One of the most beneficial things for a person living with dementia is to remain social. Interacting with other people and having someone to talk to is of the utmost importance, as it makes sure the brain is active and keeps spirits higher.
Donna Andrews understands this more than most. Donna has a background in behavioural therapy, and now works with elderly people including those with dementia. And when she’s not at work, she’s spending time with her mom. Mirrieme Girard is living with dementia at the Chartwell Empress retirement home in Kanata. Donna visits her every day.
There are good days and bad, but no matter the mood Donna is committed to remaining positive. There is no point dwelling on the depressing nature of dementia, all she can do is make her mom as happy as she can be as often as possible. Mirrieme has a similar attitude.
“I’ve got dementia”, she says matter-of-factly. “But what am I gonna do? I just keep moving forward. Take each day as it comes.”
This particular day has been a very good one. Mirrieme’s other daughters, Sandy Girard and Sue Hitchcock, have organized a Golf For Dementia tournament at the Chateau Montebello. And while they’ve been out on the golf course, Donna and Mirrieme have been sitting in the hotel lobby all day, watching people.
They’ve seen two wedding parties, and Mirrieme got to meet some of them. So lovely, all the happy young people and the pretty dresses! “I’m so happy today” she says. Then a little later she makes a firm decision. “I’m going to live here now” she says declaratively. Well, Donna agrees, she will – at least for one more night.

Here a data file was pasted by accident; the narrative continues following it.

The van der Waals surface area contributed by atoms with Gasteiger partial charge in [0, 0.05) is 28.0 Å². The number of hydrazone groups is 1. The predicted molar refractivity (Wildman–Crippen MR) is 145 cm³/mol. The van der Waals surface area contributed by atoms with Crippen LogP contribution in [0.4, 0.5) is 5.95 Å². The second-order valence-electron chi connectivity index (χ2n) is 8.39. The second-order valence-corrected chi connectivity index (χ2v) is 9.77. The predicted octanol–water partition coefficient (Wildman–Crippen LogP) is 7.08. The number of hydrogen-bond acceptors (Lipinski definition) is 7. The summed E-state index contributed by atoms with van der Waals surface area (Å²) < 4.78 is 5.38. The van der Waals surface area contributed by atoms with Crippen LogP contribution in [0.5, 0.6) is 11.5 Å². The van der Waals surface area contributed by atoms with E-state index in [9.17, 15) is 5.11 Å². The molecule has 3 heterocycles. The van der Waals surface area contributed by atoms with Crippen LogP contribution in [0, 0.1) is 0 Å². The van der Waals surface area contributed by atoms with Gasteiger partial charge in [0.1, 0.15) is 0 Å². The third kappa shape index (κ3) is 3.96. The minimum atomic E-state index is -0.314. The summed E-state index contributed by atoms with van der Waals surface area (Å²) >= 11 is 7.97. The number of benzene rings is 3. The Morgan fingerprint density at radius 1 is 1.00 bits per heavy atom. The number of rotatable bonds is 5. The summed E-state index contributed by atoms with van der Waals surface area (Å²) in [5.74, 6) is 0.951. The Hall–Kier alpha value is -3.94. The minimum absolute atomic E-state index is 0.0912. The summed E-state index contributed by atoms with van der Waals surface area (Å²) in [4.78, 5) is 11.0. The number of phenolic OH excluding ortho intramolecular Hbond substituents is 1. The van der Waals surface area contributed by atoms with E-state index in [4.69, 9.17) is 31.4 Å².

This is when Mirrieme is truly happy. Sitting with her daughter, interacting with small groups of people one at a time, and getting to watch people on their happiest day. When the golf tournament is over, and the dinner begins, this is when things get a little more difficult. A room crammed full of people is a little overwhelming.
Early on, Mirrieme realizes that she is the guest of honour at this dinner. This is a family, and a group, that has been touched by dementia many times. Sandy, Sue, and Donna lost their aunt (and Mirrieme’s sister) Shirley Francoeur to dementia earlier this year. Shirley’s daughter Heather is here at the dinner, honouring her mom’s life and her aunt’s journey.
Everyone comes by to pay their respects to Mirrieme, and to engage her in conversation. She’s especially thrilled to see her grandson Alex, who played a huge part in organizing this fundraising event. “I just love your face!” she tells him, and that face breaks into a wide smile. There are other grandchildren and cousins who come by to see how she is.
She turns to me to introduce her “baby brother”, former Ottawa mayor Larry O’Brien. Would you believe there’s nine years difference between us? We agree that he looks much older than she does. Then Mirrieme starts looking for her older sister and Larry, without realizing, says that she has passed.
The look on his face is instantly one of horror as Mirrieme, right here at this moment, tries to absorb the fact that her sister Shirley has passed from dementia. Larry cringes as Mirrieme’s shock and grief come rushing forward. Donna leans in and confirms to her mom that yes, her sister has passed on, but then changes the subject. Mirrieme turns back to me with tears in her eyes, and I make a joke about it being a good thing that not all the siblings ended up with Larry’s completely-bald hairstyle. She laughs, and the news about her sister is mercifully forgotten.